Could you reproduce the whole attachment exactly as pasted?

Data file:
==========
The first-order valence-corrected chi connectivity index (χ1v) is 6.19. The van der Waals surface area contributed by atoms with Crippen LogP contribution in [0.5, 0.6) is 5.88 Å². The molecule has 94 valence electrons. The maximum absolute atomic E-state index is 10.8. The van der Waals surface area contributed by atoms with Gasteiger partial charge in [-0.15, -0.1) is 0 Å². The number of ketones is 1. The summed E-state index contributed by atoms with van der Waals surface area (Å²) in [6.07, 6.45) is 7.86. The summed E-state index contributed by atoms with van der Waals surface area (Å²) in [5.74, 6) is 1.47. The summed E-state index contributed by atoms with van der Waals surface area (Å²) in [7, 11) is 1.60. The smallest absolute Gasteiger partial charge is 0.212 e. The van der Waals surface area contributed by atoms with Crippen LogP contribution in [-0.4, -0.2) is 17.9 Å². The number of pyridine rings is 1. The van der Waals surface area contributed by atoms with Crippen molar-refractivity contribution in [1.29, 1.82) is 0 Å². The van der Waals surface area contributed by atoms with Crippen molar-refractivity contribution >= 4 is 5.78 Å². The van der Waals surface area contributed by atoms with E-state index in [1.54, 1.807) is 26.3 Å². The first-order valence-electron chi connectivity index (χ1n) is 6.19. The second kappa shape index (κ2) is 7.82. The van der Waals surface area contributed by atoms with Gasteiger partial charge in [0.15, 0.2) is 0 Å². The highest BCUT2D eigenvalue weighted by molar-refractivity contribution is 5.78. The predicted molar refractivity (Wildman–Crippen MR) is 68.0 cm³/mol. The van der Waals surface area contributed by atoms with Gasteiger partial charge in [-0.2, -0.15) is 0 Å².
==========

The first-order valence-corrected chi connectivity index (χ1v) is 6.19. The van der Waals surface area contributed by atoms with Crippen LogP contribution in [0.5, 0.6) is 5.88 Å². The molecule has 94 valence electrons. The maximum absolute atomic E-state index is 10.8. The van der Waals surface area contributed by atoms with Gasteiger partial charge in [-0.15, -0.1) is 0 Å². The number of ketones is 1. The summed E-state index contributed by atoms with van der Waals surface area (Å²) in [6.07, 6.45) is 7.86. The summed E-state index contributed by atoms with van der Waals surface area (Å²) in [5.74, 6) is 1.47. The summed E-state index contributed by atoms with van der Waals surface area (Å²) in [7, 11) is 1.60. The smallest absolute Gasteiger partial charge is 0.212 e. The van der Waals surface area contributed by atoms with Crippen LogP contribution in [-0.4, -0.2) is 17.9 Å². The number of pyridine rings is 1. The van der Waals surface area contributed by atoms with Crippen molar-refractivity contribution in [1.29, 1.82) is 0 Å². The van der Waals surface area contributed by atoms with Crippen molar-refractivity contribution >= 4 is 5.78 Å². The van der Waals surface area contributed by atoms with E-state index in [1.54, 1.807) is 26.3 Å². The first-order valence-electron chi connectivity index (χ1n) is 6.19. The second kappa shape index (κ2) is 7.82. The van der Waals surface area contributed by atoms with Gasteiger partial charge in [0.15, 0.2) is 0 Å². The highest BCUT2D eigenvalue weighted by molar-refractivity contribution is 5.78. The predicted molar refractivity (Wildman–Crippen MR) is 68.0 cm³/mol. The van der Waals surface area contributed by atoms with Gasteiger partial charge in [-0.2, -0.15) is 0 Å².